A garden hose all by itself is only moderately useful. You can hold your thumb over the end to spray the water, but that gets tiring quickly. Left in the sun, the rubber quickly degrades and they are easily kinked when you try to roll and unroll them. Fortunately, there a numerous accessories that have been invented to make hoses much more user friendly.
If you need to spray off the deck, wash the car or fill the kiddie pool, there is a nozzle out there for you. Actually, most "pistol-style" nozzles come with all these capabilities in one. You simply turn the dial on the nozzle to change the spray pattern from a fine mist to a sharp spray and other variations in between.
- Claber makes an ergonomic molded plastic nozzle with nine different spray patterns that is able to withstand water temperatures up to 160 degrees for those hot days when the hose has been lying in the sun. Rakuten offers it for around $20.
- Spray nozzles are known for how easily they break, but the Bel Air "Ultimate" nozzle on sale at Kotula's for $20 is made to withstand any abuse you give it. Rather than a pistol, it has a funnel shape with just one moving part. Twist the spray head right and left to modulate the spray from a heavy stream to a light sprinkle.
Pistol-style high pressure nozzles are good for cleaning outdoor objects, but are not the right accessory for watering plants. A watering wand that gives a gentle shower, mimicking natural rainfall, is a better bet. Most models have an on/off lever incorporated into the wand, but you can always add one between the end of the hose and the wand for the sake of convenience.
- Dramm makes a durable, top quality wand that retails for around $50 at Garden Tool Co. It receives rave reviews from customers and is noted for the high output, which cuts down on watering time.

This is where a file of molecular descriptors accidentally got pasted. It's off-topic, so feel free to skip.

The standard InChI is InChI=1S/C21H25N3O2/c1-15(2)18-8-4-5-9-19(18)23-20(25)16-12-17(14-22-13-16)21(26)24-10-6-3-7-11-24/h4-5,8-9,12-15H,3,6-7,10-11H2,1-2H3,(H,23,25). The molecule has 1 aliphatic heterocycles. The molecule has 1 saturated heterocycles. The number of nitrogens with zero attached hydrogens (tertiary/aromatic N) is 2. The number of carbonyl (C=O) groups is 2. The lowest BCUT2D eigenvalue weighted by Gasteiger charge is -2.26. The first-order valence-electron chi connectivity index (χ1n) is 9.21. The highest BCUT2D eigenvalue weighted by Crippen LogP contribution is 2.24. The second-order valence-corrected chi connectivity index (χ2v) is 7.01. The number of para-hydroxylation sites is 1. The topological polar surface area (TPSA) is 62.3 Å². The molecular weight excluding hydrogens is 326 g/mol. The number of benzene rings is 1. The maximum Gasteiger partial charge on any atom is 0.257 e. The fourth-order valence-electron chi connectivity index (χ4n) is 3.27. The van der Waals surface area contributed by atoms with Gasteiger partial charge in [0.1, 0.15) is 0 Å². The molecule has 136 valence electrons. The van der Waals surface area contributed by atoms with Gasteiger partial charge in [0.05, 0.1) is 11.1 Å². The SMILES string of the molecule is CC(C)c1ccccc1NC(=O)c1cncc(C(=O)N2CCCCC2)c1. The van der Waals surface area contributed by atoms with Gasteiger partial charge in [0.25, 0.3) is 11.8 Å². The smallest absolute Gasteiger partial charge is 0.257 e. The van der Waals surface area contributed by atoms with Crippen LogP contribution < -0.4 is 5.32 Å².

- For about $40 you can pick up a Gardena watering wand at Lowes that has soft shower, hard spray and gentle mist settings all in one. Gardena has an excellent reputation among gardeners, though their products require the additional purchase of a special hose fitting that allows them to snap on and off rather than constantly threading and unthreading each time you want to attach a different accessory to the hose.
Hose reels make it easy to coil up your hose kink-free when it is not in use. Most are designed to be mounted on a wall, though some models rest on the ground. Typically, a short hose connects to the water supply and then the garden hose is screwed to a hose connector on the reel. A hand crank helps facilitate the process of getting a long, heavy hose coiled up neatly.
- Reelcraft makes finely crafted, long-lasting hose reels. Their powder coated steel reels have permanently lubricated joints and are intended to last a lifetime. Hayneedle offers Reelcraft models designed for 50- and 100-foot hoses for $98 and $115, respectively.
- The Suncast Hideaway Hose Reel from Midland Hardware rests on the ground and accommodates up to 165 feet of hose. It is priced economically at just under $40 and is an attractive choice because the hose is stored out of sight inside the taupe square plastic box.
A hose caddy is essentially a portable hose reel. This is helpful when you want to use the same caddy at multiple outdoor faucets. Hose caddies have either a metal or plastic frame, a handle for pushing or pulling it and all-terrain wheels that allow it to roll it through the garden with ease. Some models also include a small shelf or storage compartments for hose nozzles, small tools or anything else you might want to have handy as you work in the garden.